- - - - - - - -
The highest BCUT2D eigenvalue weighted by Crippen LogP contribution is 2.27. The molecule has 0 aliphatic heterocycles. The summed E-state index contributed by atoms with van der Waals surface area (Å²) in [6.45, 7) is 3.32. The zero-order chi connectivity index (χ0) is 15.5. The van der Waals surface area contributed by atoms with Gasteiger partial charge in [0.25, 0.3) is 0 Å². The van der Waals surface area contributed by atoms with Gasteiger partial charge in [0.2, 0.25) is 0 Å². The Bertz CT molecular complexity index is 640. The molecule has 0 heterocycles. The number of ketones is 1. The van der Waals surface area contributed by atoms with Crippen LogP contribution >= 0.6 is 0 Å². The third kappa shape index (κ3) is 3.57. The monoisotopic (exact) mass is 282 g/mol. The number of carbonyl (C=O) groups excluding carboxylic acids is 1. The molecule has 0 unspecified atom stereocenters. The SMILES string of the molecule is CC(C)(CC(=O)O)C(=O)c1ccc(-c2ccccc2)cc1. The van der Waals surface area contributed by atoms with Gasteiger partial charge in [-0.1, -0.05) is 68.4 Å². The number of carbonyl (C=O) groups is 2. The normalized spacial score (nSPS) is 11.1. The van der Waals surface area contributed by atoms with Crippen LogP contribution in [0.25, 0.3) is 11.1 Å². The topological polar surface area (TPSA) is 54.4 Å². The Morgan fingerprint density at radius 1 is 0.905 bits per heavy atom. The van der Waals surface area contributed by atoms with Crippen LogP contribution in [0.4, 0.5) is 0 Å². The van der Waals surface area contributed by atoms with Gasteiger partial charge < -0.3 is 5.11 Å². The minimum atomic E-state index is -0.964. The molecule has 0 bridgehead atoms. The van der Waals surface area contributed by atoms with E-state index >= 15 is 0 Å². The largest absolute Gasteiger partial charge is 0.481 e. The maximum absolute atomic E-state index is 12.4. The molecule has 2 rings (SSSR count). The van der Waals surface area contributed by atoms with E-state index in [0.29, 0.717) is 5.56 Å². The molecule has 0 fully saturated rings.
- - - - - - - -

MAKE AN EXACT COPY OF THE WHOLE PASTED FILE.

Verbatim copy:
The highest BCUT2D eigenvalue weighted by Crippen LogP contribution is 2.27. The molecule has 0 aliphatic heterocycles. The summed E-state index contributed by atoms with van der Waals surface area (Å²) in [6.45, 7) is 3.32. The zero-order chi connectivity index (χ0) is 15.5. The van der Waals surface area contributed by atoms with Gasteiger partial charge in [0.25, 0.3) is 0 Å². The van der Waals surface area contributed by atoms with Gasteiger partial charge in [0.2, 0.25) is 0 Å². The Bertz CT molecular complexity index is 640. The molecule has 0 heterocycles. The number of ketones is 1. The van der Waals surface area contributed by atoms with Crippen LogP contribution >= 0.6 is 0 Å². The third kappa shape index (κ3) is 3.57. The monoisotopic (exact) mass is 282 g/mol. The number of carbonyl (C=O) groups excluding carboxylic acids is 1. The molecule has 0 unspecified atom stereocenters. The SMILES string of the molecule is CC(C)(CC(=O)O)C(=O)c1ccc(-c2ccccc2)cc1. The van der Waals surface area contributed by atoms with Gasteiger partial charge in [-0.1, -0.05) is 68.4 Å². The number of carbonyl (C=O) groups is 2. The normalized spacial score (nSPS) is 11.1. The van der Waals surface area contributed by atoms with Crippen LogP contribution in [0.25, 0.3) is 11.1 Å². The topological polar surface area (TPSA) is 54.4 Å². The Morgan fingerprint density at radius 1 is 0.905 bits per heavy atom. The van der Waals surface area contributed by atoms with Crippen LogP contribution in [0.4, 0.5) is 0 Å². The van der Waals surface area contributed by atoms with Gasteiger partial charge < -0.3 is 5.11 Å². The minimum atomic E-state index is -0.964. The molecule has 0 bridgehead atoms. The van der Waals surface area contributed by atoms with E-state index >= 15 is 0 Å². The largest absolute Gasteiger partial charge is 0.481 e. The maximum absolute atomic E-state index is 12.4. The molecule has 2 rings (SSSR count). The van der Waals surface area contributed by atoms with E-state index in [0.29, 0.717) is 5.56 Å². The molecule has 0 fully saturated rings.